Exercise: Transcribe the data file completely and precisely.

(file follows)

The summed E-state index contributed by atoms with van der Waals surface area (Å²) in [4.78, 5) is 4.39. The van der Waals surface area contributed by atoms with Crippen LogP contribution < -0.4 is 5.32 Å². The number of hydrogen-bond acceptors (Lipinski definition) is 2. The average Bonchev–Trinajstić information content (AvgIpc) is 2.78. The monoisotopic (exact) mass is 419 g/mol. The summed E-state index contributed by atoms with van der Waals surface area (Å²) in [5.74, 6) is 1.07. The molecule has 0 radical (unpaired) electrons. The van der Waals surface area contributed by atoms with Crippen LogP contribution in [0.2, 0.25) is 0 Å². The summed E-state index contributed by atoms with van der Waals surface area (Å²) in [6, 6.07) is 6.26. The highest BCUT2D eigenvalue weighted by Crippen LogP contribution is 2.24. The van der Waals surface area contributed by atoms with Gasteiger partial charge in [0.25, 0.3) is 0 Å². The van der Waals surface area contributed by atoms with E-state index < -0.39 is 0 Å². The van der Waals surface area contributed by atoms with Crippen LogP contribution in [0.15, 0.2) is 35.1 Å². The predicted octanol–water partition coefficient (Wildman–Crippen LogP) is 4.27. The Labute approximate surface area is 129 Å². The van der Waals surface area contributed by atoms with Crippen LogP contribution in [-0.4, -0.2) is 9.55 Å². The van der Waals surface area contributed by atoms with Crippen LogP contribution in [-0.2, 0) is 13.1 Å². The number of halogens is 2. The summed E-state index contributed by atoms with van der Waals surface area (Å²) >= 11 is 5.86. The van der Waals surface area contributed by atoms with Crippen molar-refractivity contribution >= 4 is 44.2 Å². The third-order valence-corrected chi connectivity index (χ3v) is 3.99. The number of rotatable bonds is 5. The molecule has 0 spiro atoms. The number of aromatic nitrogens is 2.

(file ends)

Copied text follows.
The summed E-state index contributed by atoms with van der Waals surface area (Å²) in [4.78, 5) is 4.39. The van der Waals surface area contributed by atoms with Crippen LogP contribution < -0.4 is 5.32 Å². The number of hydrogen-bond acceptors (Lipinski definition) is 2. The average Bonchev–Trinajstić information content (AvgIpc) is 2.78. The monoisotopic (exact) mass is 419 g/mol. The summed E-state index contributed by atoms with van der Waals surface area (Å²) in [5.74, 6) is 1.07. The molecule has 0 radical (unpaired) electrons. The van der Waals surface area contributed by atoms with Crippen LogP contribution in [0.2, 0.25) is 0 Å². The summed E-state index contributed by atoms with van der Waals surface area (Å²) in [6, 6.07) is 6.26. The highest BCUT2D eigenvalue weighted by Crippen LogP contribution is 2.24. The van der Waals surface area contributed by atoms with Gasteiger partial charge in [0.25, 0.3) is 0 Å². The van der Waals surface area contributed by atoms with E-state index < -0.39 is 0 Å². The van der Waals surface area contributed by atoms with Crippen LogP contribution in [0.15, 0.2) is 35.1 Å². The predicted octanol–water partition coefficient (Wildman–Crippen LogP) is 4.27. The Labute approximate surface area is 129 Å². The van der Waals surface area contributed by atoms with Crippen LogP contribution in [-0.4, -0.2) is 9.55 Å². The van der Waals surface area contributed by atoms with Crippen LogP contribution in [-0.2, 0) is 13.1 Å². The number of halogens is 2. The summed E-state index contributed by atoms with van der Waals surface area (Å²) >= 11 is 5.86. The van der Waals surface area contributed by atoms with Crippen molar-refractivity contribution >= 4 is 44.2 Å². The third-order valence-corrected chi connectivity index (χ3v) is 3.99. The number of rotatable bonds is 5. The molecule has 0 spiro atoms. The number of aromatic nitrogens is 2.